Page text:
A study on over 121,000 participants concluded that high stress and high neuroticism levels were associated with poorer diet quality; however, poor diet quality did not predict emotional or mental health problems [66]. Although the data suggest that enhancing diet quality may not hold promise in preventing mental disorders, patients may benefit from a specific type of nutrition regimen whilst they are mentally ill [67,68]. These findings could help establish the right dietary regimen to enhance the GABAergic transmission and support the gut–brain axis.

2. Conclusions

Although there is a growing body of literature that links nutrition to mood, little can be found on the proposed biological mechanisms of action of certain micro- and macronutrients on neurotransmission, leaving studies with, mainly, epidemiological data [69,70]. There is also evidence with regard to the gut–brain axis, in which some species of bacteria have the ability to generate the neuroendocrine hormones and/or neuroactive compounds involved in a key aspect of neurotransmission [46], which may be responsible for the anxiolytic effect. There is also the vital fact that metabolic acidosis—which is a potentially life-threatening condition that can appear due to ketoacidosis caused by starvation, diabetes, lactate acidosis, alcohol ingestion, or renal failure—is also represented by ketone bodies in the urine and blood, but it differs in those levels of in the blood and urine (due to the lower blood pH in ketoacidosis than in physiological ketosis) [71].
The findings rationalize the need for more detailed, longitudinal research on the ways in which diet and microbiome interactions may be better understood and managed in order to optimize the reduction of anxiety for the benefit of the patients. LCHF diets, in some anxiety disorders, may provide a rewarding outcome, but more research is needed before this regimen can be recommended to patients on a daily basis; however, the evidence mentioned in this paper should encourage psychiatrists to recommend LCHF diets as advice somewhere between psychotherapy and pharmacology, or as an add-on to those two. In our mind, the LCHF diet is a promising, well-accepted diet regimen which has an impact on anxiety disorders, supporting mainly long-term relapse prevention strategies, in combination with the already-approved strategies.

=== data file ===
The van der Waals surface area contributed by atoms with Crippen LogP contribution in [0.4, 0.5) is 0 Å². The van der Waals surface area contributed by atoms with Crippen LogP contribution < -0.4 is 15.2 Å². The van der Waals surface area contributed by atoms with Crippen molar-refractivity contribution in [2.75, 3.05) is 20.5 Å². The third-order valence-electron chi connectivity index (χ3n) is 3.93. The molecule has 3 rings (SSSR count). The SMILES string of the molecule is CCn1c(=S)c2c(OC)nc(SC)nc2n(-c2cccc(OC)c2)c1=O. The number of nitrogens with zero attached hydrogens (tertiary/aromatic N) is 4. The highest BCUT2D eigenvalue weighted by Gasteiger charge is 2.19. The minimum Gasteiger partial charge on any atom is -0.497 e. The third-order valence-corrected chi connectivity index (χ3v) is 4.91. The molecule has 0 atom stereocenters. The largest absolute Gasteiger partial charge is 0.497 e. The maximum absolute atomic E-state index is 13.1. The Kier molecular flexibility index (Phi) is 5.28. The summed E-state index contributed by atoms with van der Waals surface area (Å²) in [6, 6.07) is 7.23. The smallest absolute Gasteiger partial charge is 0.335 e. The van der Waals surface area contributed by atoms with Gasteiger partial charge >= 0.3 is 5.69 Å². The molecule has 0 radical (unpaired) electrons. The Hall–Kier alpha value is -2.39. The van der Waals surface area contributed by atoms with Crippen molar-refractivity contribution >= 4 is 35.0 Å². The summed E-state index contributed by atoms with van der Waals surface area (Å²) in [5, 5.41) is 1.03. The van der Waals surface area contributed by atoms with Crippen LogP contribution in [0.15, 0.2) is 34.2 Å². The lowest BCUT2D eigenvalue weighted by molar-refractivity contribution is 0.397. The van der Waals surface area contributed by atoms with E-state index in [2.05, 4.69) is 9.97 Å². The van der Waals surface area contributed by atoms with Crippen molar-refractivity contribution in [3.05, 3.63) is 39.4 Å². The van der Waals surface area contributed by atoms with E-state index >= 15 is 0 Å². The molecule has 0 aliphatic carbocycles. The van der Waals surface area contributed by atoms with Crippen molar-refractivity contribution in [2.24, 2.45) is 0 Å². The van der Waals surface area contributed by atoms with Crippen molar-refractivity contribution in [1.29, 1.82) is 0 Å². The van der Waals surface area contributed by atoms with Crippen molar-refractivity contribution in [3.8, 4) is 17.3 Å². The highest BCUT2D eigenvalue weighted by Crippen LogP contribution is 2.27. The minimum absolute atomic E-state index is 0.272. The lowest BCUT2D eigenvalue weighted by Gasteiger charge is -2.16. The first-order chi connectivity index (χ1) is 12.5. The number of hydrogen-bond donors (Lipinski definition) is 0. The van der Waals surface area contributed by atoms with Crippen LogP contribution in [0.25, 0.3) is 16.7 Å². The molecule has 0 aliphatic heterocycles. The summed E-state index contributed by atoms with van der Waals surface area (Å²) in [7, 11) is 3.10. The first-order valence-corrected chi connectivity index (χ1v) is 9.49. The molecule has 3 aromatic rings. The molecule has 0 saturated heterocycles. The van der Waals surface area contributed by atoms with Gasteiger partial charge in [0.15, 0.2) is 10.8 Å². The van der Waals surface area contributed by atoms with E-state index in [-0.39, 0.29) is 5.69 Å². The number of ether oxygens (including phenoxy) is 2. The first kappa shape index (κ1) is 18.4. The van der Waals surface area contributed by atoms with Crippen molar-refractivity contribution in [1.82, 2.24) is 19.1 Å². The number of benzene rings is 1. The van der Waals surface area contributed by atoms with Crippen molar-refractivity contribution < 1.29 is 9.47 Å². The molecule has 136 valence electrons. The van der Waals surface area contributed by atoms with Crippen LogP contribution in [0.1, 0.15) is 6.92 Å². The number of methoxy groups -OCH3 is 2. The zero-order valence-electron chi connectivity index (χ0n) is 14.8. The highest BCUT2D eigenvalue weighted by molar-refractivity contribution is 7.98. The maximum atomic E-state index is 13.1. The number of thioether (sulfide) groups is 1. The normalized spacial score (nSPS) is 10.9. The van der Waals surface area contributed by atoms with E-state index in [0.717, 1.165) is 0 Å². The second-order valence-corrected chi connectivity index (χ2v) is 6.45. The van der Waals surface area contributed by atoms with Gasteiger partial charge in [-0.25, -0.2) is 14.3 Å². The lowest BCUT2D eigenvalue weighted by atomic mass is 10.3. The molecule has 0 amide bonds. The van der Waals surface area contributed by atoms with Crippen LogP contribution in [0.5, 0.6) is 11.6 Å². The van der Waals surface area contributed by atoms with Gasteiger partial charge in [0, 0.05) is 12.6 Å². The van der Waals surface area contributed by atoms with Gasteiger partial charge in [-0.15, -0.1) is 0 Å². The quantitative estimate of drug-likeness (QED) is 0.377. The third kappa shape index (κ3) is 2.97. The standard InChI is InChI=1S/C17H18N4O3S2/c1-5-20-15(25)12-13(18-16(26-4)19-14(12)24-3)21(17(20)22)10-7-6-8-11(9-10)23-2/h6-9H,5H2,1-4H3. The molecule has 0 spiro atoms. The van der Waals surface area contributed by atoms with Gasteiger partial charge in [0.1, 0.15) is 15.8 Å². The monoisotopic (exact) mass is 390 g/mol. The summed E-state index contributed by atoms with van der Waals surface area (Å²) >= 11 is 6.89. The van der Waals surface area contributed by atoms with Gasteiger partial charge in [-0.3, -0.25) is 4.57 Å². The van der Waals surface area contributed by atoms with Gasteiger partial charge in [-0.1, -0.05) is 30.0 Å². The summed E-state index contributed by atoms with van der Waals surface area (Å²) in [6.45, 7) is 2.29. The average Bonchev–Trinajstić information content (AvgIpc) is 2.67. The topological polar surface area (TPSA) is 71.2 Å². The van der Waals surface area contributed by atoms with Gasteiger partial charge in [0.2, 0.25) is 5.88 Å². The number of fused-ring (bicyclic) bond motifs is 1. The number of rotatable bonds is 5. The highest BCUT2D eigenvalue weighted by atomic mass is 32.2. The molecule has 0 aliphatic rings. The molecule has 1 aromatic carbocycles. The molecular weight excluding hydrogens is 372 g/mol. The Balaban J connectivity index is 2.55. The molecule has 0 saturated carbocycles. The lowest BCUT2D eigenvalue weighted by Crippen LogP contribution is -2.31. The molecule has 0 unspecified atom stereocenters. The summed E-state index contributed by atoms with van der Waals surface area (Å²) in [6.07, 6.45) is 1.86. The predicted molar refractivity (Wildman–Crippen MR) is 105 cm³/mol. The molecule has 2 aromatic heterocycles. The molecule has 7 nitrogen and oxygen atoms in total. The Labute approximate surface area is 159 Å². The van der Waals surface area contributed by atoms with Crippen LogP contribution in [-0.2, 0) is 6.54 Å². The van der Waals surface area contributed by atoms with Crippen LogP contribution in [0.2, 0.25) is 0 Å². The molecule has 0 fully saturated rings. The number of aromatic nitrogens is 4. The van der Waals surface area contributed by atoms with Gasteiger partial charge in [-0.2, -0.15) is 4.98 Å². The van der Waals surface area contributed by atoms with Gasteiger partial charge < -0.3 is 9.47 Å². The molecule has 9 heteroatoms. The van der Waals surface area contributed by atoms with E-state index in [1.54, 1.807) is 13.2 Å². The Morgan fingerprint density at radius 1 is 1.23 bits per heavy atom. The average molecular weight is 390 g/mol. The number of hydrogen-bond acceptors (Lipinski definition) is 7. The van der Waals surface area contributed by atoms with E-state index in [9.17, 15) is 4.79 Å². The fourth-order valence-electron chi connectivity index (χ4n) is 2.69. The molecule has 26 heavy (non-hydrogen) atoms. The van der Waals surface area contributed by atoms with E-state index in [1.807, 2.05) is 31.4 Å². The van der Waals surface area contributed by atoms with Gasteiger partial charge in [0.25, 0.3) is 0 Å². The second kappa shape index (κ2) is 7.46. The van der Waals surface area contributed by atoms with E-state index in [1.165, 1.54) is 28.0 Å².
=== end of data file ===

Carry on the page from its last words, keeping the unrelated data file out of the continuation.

Author Contributions

Study conception and design: A.W. (Adam Włodarczyk); acquisition of data: A.W. (Adam Włodarczyk) and A.W. (Aleksandra Wielewicka); analysis and interpretation of data: A.W. (Adam Włodarczyk) and W.J.C.; drafting of the manuscript: A.W. (Adam Włodarczyk) and A.W. (Aleksandra Wielewicka); critical revision: W.J.C. All authors have read and agreed to the published version of the manuscript.

Funding

The work was completed as a part of grant no. 02-0039/07/221 from the Medical University of Gdańsk, Poland.

Conflicts of Interest

Adam Włodarczyk has received research support from Actavis, Eli Lilly, Minerva Neurosciences, Sunovion Pharmaceuticals, KCR, Janssen, Otsuka, Apodemus, Cortexyme, and Acadia. Wiesław Jerzy Cubała has received research support from Actavis, Alkermes, Allergan, Angelini, Auspex, Biogen, Bristol-Myers Squibb, Cephalon, Eli Lilly, Ferrier, Forest Laboratories, Gedeon Richter, GW Pharmaceuticals, Janssen, KCR, Lundbeck, Orion, Otsuka, Sanofi, and Servier; he has served on speakers’ bureaus for Adamed, Angelini, AstraZeneca, Bristol-Myers Squibb, Celon, GlaxoSmithKline, Janssen, Krka, Lekam, Lundbeck, Novartis, Orion, Pfizer, Polfa Tarchomin, Sanofi, Servier, and Zentiva; and he has served as a consultant for GW Pharmaceuticals, Janssen, KCR, Quintiles, and Roche. Aleksandra Wielewicka: n/a.

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Figure 1. Ketogenic diet mechanisms of action.
Figure 1. Ketogenic diet mechanisms of action.
Nutrients 12 03822 g001